Does it make sense for the City of Edmonton to pay infill Developers for increased density? From a pure revenue and expense perspective for taxpayers, it absolutely does.
If your financial planner sat you down one day and said: “I have an investment for you which will pay you a return of 36.75% per year, with annual increases of 3% per year, with no risk”, what would you say? I think all of us in our right mind would jump right out of our seats and sign on the dotted line before the sentence was finished. As it turns out, we as developers can offer that return on investment right now, it just may take a little coaxing, and someone to do some math.
There has been a lot of talk about infill in Edmonton, and specifically the increase of density that could, and should come with it. For this case I would like to talk specifically about the purchase of a home in a mature neighborhood on a lot zoned Rf2 or RF3, of at least 50’ wide on the front which by current zoning standards allows for a subdivision of the current lot into single family lots of at least 25’ wide. The existing home would typically be a bungalow with square footage of between 700 and 1000 square feet, and a value of typically around $350,000 as far as the city assessment is concerned. Through the subdivision of the lot, the developer is responsible for all fees involved in the legal subdivision of the lot, as well as the fee to add a new connection to the existing sewer and water under the street. The key here, and the difference between infill and new development in this case, is that in infill, the existing services which are long paid for can be utilized, instead of building more roads, sewer lines, and water lines which must be built and paid for upfront, then maintained forever more.
Going back to the value of the exiting infill, the tax revenue from this property in 2014 should be about $2450, and using conservative numbers of 3% increase year over year for the next 25 years the cumulative total of taxes on that property totals $89,325.20. Using average numbers from current selling prices and assessments, after the subdivision of the lots each new home should have an assessed value of around $700,000. The cumulative total amount of tax generated through the next 25 years based on the exact same assumption of 3% increase per years, the tax revenue from the exact same sized lot would be $357,300.79. That’s a net difference of $267,975.59. Keep in mind through this process the city pays for no more snow clearing, no more new road construction, no new garbage routes, and no more cost, while quadrupling the revenue.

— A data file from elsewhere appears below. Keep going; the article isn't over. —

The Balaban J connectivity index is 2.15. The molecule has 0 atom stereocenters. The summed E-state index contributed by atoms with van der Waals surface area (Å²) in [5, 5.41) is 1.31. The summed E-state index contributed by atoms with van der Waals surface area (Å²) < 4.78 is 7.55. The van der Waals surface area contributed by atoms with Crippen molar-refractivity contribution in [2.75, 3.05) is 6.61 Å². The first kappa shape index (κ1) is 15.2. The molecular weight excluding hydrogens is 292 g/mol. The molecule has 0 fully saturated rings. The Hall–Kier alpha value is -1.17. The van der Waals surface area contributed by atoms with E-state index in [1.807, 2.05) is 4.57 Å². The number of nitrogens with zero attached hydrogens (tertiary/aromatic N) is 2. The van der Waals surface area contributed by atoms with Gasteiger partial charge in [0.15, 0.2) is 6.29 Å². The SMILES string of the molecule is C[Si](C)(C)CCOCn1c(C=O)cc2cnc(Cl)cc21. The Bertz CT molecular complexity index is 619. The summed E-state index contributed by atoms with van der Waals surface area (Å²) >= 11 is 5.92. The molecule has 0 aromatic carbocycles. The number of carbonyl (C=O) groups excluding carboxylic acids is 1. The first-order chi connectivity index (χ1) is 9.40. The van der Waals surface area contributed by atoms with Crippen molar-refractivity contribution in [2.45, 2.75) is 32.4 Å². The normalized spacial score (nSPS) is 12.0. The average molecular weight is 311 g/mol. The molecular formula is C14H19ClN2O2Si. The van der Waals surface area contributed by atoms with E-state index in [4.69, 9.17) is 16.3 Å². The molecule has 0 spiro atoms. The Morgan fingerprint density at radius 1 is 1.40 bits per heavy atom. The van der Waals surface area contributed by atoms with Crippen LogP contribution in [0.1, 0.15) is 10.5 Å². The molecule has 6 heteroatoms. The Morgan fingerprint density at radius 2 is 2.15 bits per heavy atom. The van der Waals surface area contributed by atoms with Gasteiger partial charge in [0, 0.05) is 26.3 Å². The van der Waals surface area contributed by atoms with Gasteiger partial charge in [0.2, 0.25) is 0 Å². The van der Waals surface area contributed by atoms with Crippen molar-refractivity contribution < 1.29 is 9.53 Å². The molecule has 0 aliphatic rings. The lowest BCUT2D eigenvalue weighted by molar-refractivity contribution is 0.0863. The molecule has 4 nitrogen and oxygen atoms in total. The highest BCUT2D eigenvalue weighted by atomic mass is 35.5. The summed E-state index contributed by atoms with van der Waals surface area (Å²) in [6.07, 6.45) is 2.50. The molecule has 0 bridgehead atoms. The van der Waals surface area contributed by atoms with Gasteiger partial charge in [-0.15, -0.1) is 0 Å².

If there would be an incentive grant payable upon possession of a subdivided lot with new construction of $20,000 upon possession of the new premise, the city could be looking at a return on investment on that $20,000 of 36.75% in the first year, with increases on that amount as taxes go up year over year. Even if the city have to borrow the money for the grant, they would be looking at a massive increase in revenue with a very minimal increase in cost. If the city would perhaps give out 100 of these grants over the next two years, they would be looking at a net increase in revenue of about 27 million dollars over the next 25 years, on an initial investment of 2 million.
While we love to complain about the ever increasing cost of snow removal, and increasing tax rates, a long term fiscally conservative solution is right in front of us. The increase of density in our beautiful mature neighborhoods makes incredible sense. Taking this math into account, in order to increase density and development in our mature neighborhoods, perhaps we need to look at instituting a policy in which the city pays an incentive to build in, not out.